2 A copy of this is in the British Museum. The translator's initials are given as 'P. R.' and 'P. K.' in some later editions. It is 'P. R.? in that printed by R. C. Brown, and used by Thoms for the reprint in vol. iii of his Early Prose Romances, 1828. Cf. Logeman, The English Faust-Book of 1592, Introduction, p. ix; see also Marlowe's Works, edited by A. H. Bullen, vol. i, Introduction, p. xxv, and the second edition of Thoms' Early English Prose Romances, iii. 159. Of the three copies in the Bodleian, as I am obligingly informed, one printed by Edward All-de for Edward White, 1618, gives the translator's initials as P. F.; the two others, both printed by C. Brown for M. Hotham, s.d., as P. R. Thoms, in his first edition, mentions an edition of the English History of 1626; Dyce's quotations are from that of 1648. Logeman's conjectures as to the identity of the translator are avowedly futile.
3pace Düntzer in Anglia, i. 47, who thinks it means 'recently.'
4 viz. that used by Thoms. Cf. Logeman, u.s., pp. xvi, 148 et al.
5 In a note to his edition of Henslowe's Diary, p. 42, Collier states the book to have been entered on the Stationers' Registers in 1588; and Mr. Fleay suggests the possibility of a leaf having been abstracted from these.
6 Wagner, who inclined to this view, thought that certain passages in the English History pointed to the translator having made use of the tragedy. The passages on which he relied are those describing Vergil's tomb and the grotto of Posilippo (vii. 13-5), and the Castle of St. Angelo at Rome (ibid., 37-43), which have their proper parallels in the History, but to which there is nothing to correspond in the Faustbuch. But Th. Delius, Marlowe's Faustus und seine Quelle (Bielefeld, 1881), pp. 7-9, has conclusively shown that the chapters (xxii and xxiii) in the English History which describe the journeys of Faustus through the world are an expanded and elaborated version of the German original, and contain additional touches which do not occur in the play, e.g. 'the windmill that stood in the water' at Naples; whereas the play contains none that are wanting in the History (unless it be vii. 8, which can hardly be considered farfetched). Whence the English translator derived the body of his additions, has not been discovered. But, as Logeman points out, they can hardly have been the fruit of his own continental travels. They include misstatements, such as that of Carolus Magnus having built the Campo Santo at Rome, and stories of a cock and a bull, like that of the Brazen Virgin acting as public executioner of naughty children on the bridge at Breslau.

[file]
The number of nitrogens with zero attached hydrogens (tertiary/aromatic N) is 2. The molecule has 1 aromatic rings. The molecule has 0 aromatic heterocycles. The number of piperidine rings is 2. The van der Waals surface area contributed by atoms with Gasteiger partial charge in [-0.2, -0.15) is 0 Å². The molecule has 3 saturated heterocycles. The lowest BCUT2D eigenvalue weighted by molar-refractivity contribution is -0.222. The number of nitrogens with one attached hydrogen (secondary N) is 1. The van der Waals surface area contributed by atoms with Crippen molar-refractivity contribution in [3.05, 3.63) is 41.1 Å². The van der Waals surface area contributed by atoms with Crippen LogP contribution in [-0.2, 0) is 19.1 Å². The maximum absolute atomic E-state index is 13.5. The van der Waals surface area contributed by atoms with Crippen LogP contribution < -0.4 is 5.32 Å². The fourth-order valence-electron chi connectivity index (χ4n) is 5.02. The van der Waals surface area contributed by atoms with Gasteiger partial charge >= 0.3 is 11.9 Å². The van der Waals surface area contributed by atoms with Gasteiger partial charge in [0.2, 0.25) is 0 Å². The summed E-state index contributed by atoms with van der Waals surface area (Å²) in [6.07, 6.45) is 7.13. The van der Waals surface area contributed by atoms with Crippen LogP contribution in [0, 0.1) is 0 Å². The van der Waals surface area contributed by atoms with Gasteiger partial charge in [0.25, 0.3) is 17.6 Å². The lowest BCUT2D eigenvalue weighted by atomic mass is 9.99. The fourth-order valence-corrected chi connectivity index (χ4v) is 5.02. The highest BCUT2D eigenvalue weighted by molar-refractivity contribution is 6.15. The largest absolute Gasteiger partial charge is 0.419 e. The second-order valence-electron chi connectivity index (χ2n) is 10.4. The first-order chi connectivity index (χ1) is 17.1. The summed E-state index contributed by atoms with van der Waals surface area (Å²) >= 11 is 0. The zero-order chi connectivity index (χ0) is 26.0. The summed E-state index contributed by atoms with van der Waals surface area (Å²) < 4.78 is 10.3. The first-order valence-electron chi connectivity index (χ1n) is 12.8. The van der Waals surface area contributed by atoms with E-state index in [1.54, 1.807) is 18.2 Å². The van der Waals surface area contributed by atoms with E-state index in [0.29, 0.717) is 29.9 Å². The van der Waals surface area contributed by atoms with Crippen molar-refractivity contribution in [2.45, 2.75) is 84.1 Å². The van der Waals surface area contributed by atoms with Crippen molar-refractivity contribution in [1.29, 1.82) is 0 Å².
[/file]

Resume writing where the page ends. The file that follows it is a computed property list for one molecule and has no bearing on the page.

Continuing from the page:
7 The statements of Delius to this effect, u.s., pp. 5-6, appear on verification to be essentially correct.
8 Notably by Erich Schmidt, "Marlowe's Faust und sein Verhältniss zu den deutschen und englischen Faustbüchern" in Lemcke's Jahrbuch für romanische und englische Sprache und Literatur, Neue Folge, ii. 42-62 (1875); by Düntzer, "Zu Marlowe's Faust," in Anglia, i. 44-54 (1878); by the late Professor Wagner, Zu Marlowe's Faustus, ibid., ii. 308-13 (1879); and, more recently, by Th. Delius in the very able doctor's disputation already cited (1881), by Mr. E. W. Pantin, and by Professor H. Logeman, in Faustus-Notes, Ghent, 1898; which last publication seems to me to exhaust all the issues of the controversy. I have freely used the researches of these writers for my statements. I have not seen Münch's essay on the internal relation of Marlowe's Doctor Faustus to the Faustbuch (Bonn, 1879), which is praised by M. Koch, "Zerstreute Bemerkungen zu M.'s Faust," in Shakespeare-Jahrbuch, xxi. (1886).